A bad patent is a bad patent. Declaring it to be “defensive” and offering cheap or free licensing doesn’t change that.

Shame on MakerBot.

Anonymous Coward says:

Re: Even then

“Even if they do this, it will not redeem them in my view. “Defensive” patents don’t seem to stay that way (because the patent owner changes their mind, because the patent is sold to someone else, or because the company itself gets sold)”

That’s a problem with the patent system itself. I see nothing wrong with getting defensive patents.

A: They give you cross licensing bargaining power. Those that demand royalties from patents will be more likely to cross license with you than to try and sue you for infringement. While this hurts the little guy without a large patent portfolio and favors you that’s not a wrong of the person with defensive patents that’s a wrong of the patent system itself.

B: They give you counter-suing power. If someone sues you for infringement you can counter-sue. This will deter others from suing you.

C: It prevents others from getting those patents first and suing you.

Yes, I completely agree that these examples are an abuse of the patent system and shows how the patent system is broken but I see nothing wrong with someone getting a defensive patent for these purposes so long as they are not patent aggressors and they don’t go around using those patents to either deter others from competing or to demand money from competitors. The wrong being committed here is on the part of the patent system and not on the part of the defensive patent holders.

One big problem with the patent system is when companies go out of business and liquidate then their patents get auctioned off. This does little to promote the progress. Those patents should enter the public domain upon the company going out of business. Companies do not have incentive to get patents to promote the progress in the event that when they liquidate they will be better able to pay off their debtors.

John Fenderson (profile) says:

Re: Re: Even then

I do see something wrong with “defensive” patents. Even aside from the objection I note above (that they won’t remain “defensive”), it’s straight-up patent abuse: “defensive” patents are almost by definition bad patents. If they were good patents, there’d be no need to try and make them palatable by calling them “defensive”.

“They give you counter-suing power. If someone sues you for infringement you can counter-sue. This will deter others from suing you.”

And that’s part of the problem — it means that defensive patents are only useful for large or wealthy companies. The very companies that are likely to abuse the patents.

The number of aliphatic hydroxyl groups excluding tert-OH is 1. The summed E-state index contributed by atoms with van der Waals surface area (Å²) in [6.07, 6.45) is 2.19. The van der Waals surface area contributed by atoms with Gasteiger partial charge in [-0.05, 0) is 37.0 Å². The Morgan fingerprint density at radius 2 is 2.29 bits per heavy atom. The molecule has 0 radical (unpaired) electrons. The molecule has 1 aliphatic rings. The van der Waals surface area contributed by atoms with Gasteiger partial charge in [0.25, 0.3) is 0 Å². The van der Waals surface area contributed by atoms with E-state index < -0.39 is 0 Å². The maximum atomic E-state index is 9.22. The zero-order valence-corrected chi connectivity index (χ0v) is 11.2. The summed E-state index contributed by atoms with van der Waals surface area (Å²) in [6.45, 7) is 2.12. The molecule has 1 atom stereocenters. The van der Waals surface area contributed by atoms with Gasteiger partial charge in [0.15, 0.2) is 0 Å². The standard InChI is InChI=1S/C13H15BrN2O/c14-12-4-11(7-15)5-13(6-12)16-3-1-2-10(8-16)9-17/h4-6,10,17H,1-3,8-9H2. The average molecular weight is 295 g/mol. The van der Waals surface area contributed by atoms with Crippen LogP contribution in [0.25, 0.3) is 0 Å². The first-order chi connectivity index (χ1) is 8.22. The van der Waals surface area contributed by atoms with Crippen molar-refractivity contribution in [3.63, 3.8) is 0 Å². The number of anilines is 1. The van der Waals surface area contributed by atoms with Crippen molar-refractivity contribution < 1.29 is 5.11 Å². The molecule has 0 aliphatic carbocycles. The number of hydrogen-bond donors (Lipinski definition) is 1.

In short, a bad patent is a bad patent. Knowingly trying to get a bad patent is the action of a bad player — no matter how well-intentioned they may be.

Anonymous Coward says:

Re: Re: Even then

but I see nothing wrong with someone getting a defensive patent for these purposes so long as they are not patent aggressors

Small companies getting patents often end up adding the patents to those used for aggressive purposes because either they go bust and the patents are sold on, or they are bought out by a big corporation who will then use the patents to crush the opposition.

Kenneth Michaels (profile) says:

Improvements

The Makerbot post claimed to have improved on the community design. I have not read everything, but it is possible that the Makerbot patent application is limited to the improvement on the community design, leaving the community design for anyone to implement (just not with the improvement).

Nonetheless, the inventors should have cited the community design as prior art, which they have not done to date.

Matthew Rimmer says:

The Duty of Candour

This is a superb piece by Glyn Moody on patent law and 3D printing. I wonder whether there is an issue here about the duty of candour. Have MakerBot identified the inventors of the patent application properly? Furthermore, this case raises issues about prior art, novelty, and inventive step – given the publications.

anon says:

being stuck anon

so.. you’re comments are being stuck as anon.. simple

-hey, dunno whats going on, but my posts are all anon now.. anyway, here’s what i ACTUALLY have to say…

litterally accusing them of doing something specific to you, is A) -likely- paranoid, especially since as far as i can tell, you weren’t attacking them at all, so they should have NO grounds to do anything of the sort
B) kinda a chickenshit way of going about things..

yes, i’m remaining anon myself, on purpose, because i only got here because i was reading about this, and don’t currently feel like registering